• Make sure you formulate a strategy for collaborating with TikTok influencers, who can be especially powerful (and helpful). We discuss this topic here.
  • If appropriate for your brand, understand how to incorporate social commerce on TikTok into both your advertising and marketing strategies. Curious? We blog about that here.

Contact True Interactive

TikTok can play a robust role in a brand’s marketing strategy. And we know the ropes. Contact us. We can help.

How Brands Collaborate with TikTok Creators

How Brands Collaborate with TikTok Creators

TikTok

Businesses have been embracing TikTok as a place to build their brands with their own content. Many more are also finding ways to connect with TikTok Nation through relationships with popular TikTok stars. A recent case in point: TikTok influencer Bella Poarch has been tapped as an HP HyperX ambassador. Now brands are figuring out how to find influencers who can actually create content such as TikTok videos for them. Creating relationships with TikTok stars can help a brand become more culturally relevant in ways they might not be able to do acting on their own. Let’s take a closer look.

How Brands Are Finding Creators

Competitions and hashtag challenges have proven to be a reliable way for brands to connect with content makers—and essentially make creators part of their marketing team. “It’s no longer about trying to get that one creator with a giant following to mention your brand once,” notes Ali Fazal, VP of marketing at influencer management platform Grin. Rather, as Fazal points out, it’s a way to “integrate the creator into their overall marketing strategy.” The trick is to find influencers who genuinely, organically, love the brand. “Creator classes” is the term that’s been coined to describe the influencer teams that result—teams that are made up of individuals with specific interests and skill sets.

Consider the 11 influencers in the Major League Baseball’s inaugural creator class, which was curated with the help of input from die-hard MLB fans. As Kathryn Buckles, the director of brand and content marketing at MLB, notes about the group,  “One is an esports player, one is more comedic. We also have someone who focuses on youth baseball, and a food creator that likes to replicate ballpark dishes.” In short, different influencers are bringing unique skills and interests to bear. As part of the relationship, creators have access to MLB merchandise and can attend games and visit the MLB offices.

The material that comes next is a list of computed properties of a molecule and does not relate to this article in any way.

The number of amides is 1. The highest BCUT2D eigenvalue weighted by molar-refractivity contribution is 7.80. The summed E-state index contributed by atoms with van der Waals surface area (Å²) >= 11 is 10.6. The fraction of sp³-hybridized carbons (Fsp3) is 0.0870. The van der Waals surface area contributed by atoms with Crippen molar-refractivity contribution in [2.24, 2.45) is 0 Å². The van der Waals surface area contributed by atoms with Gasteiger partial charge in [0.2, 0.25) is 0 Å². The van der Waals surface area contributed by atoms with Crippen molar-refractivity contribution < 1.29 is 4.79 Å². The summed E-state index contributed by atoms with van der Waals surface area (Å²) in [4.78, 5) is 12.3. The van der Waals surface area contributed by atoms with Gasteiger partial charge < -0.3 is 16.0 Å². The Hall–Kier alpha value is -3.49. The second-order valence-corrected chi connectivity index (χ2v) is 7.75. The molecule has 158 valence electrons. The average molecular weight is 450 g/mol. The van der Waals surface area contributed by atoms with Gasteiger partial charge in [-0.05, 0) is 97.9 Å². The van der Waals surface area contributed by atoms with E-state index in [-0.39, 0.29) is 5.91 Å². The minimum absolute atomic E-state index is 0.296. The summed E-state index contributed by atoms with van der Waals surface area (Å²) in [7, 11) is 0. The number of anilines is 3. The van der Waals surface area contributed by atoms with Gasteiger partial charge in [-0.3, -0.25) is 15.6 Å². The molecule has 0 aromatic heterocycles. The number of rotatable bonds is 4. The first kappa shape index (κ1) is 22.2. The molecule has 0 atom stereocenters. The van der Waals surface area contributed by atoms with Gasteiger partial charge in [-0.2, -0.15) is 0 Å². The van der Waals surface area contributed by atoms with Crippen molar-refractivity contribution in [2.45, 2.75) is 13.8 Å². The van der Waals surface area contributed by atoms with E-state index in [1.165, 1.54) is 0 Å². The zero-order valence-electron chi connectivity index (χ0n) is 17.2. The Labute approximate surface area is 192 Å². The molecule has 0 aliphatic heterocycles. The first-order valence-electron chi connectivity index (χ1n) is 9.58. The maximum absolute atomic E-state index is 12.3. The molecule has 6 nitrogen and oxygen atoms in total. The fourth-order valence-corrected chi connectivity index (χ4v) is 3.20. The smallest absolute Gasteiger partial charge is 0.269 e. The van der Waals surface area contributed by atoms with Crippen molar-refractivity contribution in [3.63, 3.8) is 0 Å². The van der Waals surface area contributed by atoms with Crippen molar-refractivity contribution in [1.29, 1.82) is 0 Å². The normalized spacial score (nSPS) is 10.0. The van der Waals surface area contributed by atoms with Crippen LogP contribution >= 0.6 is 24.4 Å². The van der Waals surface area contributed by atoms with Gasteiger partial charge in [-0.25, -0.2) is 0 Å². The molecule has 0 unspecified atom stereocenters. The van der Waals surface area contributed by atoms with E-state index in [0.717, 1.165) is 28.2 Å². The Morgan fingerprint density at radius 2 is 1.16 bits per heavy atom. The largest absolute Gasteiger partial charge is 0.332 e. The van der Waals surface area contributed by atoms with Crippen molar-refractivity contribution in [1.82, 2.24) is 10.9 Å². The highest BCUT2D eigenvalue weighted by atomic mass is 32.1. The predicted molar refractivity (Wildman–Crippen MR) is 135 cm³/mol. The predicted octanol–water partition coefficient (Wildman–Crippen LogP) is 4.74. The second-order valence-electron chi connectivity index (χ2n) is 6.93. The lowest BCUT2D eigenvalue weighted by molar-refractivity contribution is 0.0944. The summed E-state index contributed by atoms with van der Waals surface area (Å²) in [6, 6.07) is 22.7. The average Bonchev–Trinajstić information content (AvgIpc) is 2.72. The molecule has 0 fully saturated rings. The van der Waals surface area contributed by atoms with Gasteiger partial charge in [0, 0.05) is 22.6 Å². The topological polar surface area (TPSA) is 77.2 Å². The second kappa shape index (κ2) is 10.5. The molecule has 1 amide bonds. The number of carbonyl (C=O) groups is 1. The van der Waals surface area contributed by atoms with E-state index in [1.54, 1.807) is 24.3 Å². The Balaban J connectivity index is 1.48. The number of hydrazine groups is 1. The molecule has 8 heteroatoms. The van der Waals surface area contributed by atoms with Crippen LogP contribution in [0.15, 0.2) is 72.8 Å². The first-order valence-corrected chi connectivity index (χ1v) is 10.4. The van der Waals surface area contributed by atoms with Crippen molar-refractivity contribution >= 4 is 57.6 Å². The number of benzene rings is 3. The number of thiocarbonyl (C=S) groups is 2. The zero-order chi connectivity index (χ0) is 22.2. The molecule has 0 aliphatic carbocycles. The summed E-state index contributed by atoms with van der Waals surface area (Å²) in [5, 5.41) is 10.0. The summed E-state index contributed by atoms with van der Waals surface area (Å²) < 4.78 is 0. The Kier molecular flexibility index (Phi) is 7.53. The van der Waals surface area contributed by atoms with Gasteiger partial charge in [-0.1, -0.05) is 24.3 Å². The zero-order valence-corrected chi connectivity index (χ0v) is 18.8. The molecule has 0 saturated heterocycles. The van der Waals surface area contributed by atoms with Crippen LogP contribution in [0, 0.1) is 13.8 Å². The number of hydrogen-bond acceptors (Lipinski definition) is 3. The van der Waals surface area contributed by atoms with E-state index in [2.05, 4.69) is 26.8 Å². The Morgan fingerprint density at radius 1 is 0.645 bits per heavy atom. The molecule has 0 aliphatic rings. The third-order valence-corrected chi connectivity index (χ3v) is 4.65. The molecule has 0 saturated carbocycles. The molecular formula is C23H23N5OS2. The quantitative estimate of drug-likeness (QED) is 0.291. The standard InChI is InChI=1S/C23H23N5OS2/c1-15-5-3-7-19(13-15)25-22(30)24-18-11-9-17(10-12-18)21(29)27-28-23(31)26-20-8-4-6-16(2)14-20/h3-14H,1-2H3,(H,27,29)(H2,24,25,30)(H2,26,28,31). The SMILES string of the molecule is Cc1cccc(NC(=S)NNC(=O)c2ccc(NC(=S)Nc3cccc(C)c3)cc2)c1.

For Gatorade, its creator class, called the Social Squad, came together through “tryouts” in which TikTokers submitted videos for consideration. Nine influencers were chosen from a pool of 1,500, and this select group will be creating content for Gatorade’s TikTok through November. Again, the individuals—from Clifford Taylor IV, formerly a walk-on for the Florida Gators, to Caitlyn Schrepfer, a professional soccer freestyler—bring a variety of talents and perspectives to the table.

Diverse as creator classes can be, a common thread among the influencers should be passion for the brand: super fans are naturally going to tell an authentic story. When Chipotle used TikTok to put together a 15-person creator class, for example, they were won over by Georgian Wyatt Moss, whose video showed Moss and friends eating Chipotle—in all 50 states (since Chipotle doesn’t have a location in Hawaii, Moss took his Chipotle on the plane ride out and ate it once he arrived!). Members of Chipotle’s creator class are rewarded for their passion: they are eligible for up to 50 free entrees, and can pay a visit to the Chipotle test kitchen. They also receive priority consideration for future paid campaigns—crucial to budding creators hoping to make a living as influencers.

TikTok Creator Marketplace

These brand/influencer collaborations are definitely mutually beneficial, and TikTok is invested in helping to make them happen: TikTok Creator Marketplace, currently in beta in the United States, is the official TikTok platform where brands and creators can connect. Think of it as a sort of dating app—a way for brands and influencers to “meet cute,” or at least connect in a mutually beneficial fashion. Participating creators sign up in hopes of connecting with brands and paid sponsorship opportunities. Participating brands can view creator profiles, audience demographics, and engagement metrics, then reach out to potential brand influencers via push and in-app notifications if they sense a possible match. Creators have an opportunity to review campaign details and a contract in order to make an informed decision.

Lessons Learned

Does collaborating with an influencer on TikTok make sense for your brand? Some thoughts before you proceed:

  • Make sure you already have a strong TikTok following. Brand ambassadors won’t stick around if they don’t have an audience. Alternatively, partner with a personality that comes with their own built-in following.